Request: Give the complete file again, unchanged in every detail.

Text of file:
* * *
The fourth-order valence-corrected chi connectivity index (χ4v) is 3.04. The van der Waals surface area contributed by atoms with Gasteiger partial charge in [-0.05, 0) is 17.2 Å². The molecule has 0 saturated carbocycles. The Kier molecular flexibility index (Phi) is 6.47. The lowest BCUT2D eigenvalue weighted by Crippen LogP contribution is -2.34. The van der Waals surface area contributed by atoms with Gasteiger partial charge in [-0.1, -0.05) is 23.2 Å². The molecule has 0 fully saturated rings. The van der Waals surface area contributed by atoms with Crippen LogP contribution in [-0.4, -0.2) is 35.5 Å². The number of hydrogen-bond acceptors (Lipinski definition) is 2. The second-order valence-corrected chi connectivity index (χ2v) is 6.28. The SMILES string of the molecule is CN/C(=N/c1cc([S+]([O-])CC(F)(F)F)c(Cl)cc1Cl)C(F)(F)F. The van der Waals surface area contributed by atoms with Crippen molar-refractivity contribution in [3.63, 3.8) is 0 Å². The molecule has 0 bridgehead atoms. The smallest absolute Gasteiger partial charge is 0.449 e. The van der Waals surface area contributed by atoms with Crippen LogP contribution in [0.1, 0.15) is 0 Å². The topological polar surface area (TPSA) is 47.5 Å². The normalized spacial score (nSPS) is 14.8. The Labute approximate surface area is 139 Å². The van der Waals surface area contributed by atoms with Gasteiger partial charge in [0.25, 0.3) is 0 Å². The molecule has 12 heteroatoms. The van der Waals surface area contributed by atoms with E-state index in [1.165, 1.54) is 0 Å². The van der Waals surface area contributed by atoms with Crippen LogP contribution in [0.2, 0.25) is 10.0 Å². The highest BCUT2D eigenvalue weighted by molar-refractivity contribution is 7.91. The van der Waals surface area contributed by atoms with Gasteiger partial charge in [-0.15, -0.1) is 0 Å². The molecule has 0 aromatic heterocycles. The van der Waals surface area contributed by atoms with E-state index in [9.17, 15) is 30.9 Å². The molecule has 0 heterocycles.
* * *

The fourth-order valence-corrected chi connectivity index (χ4v) is 3.04. The van der Waals surface area contributed by atoms with Gasteiger partial charge in [-0.05, 0) is 17.2 Å². The molecule has 0 saturated carbocycles. The Kier molecular flexibility index (Phi) is 6.47. The lowest BCUT2D eigenvalue weighted by Crippen LogP contribution is -2.34. The van der Waals surface area contributed by atoms with Gasteiger partial charge in [-0.1, -0.05) is 23.2 Å². The molecule has 0 fully saturated rings. The van der Waals surface area contributed by atoms with Crippen LogP contribution in [-0.4, -0.2) is 35.5 Å². The number of hydrogen-bond acceptors (Lipinski definition) is 2. The second-order valence-corrected chi connectivity index (χ2v) is 6.28. The SMILES string of the molecule is CN/C(=N/c1cc([S+]([O-])CC(F)(F)F)c(Cl)cc1Cl)C(F)(F)F. The van der Waals surface area contributed by atoms with Crippen molar-refractivity contribution in [3.63, 3.8) is 0 Å². The molecule has 0 bridgehead atoms. The smallest absolute Gasteiger partial charge is 0.449 e. The van der Waals surface area contributed by atoms with Crippen LogP contribution in [0.1, 0.15) is 0 Å². The topological polar surface area (TPSA) is 47.5 Å². The normalized spacial score (nSPS) is 14.8. The Labute approximate surface area is 139 Å². The van der Waals surface area contributed by atoms with Gasteiger partial charge in [0.25, 0.3) is 0 Å². The molecule has 12 heteroatoms. The van der Waals surface area contributed by atoms with E-state index in [1.165, 1.54) is 0 Å². The van der Waals surface area contributed by atoms with Crippen LogP contribution in [0.2, 0.25) is 10.0 Å². The highest BCUT2D eigenvalue weighted by molar-refractivity contribution is 7.91. The van der Waals surface area contributed by atoms with Gasteiger partial charge in [-0.15, -0.1) is 0 Å². The molecule has 0 aromatic heterocycles. The van der Waals surface area contributed by atoms with E-state index in [9.17, 15) is 30.9 Å². The molecule has 0 heterocycles.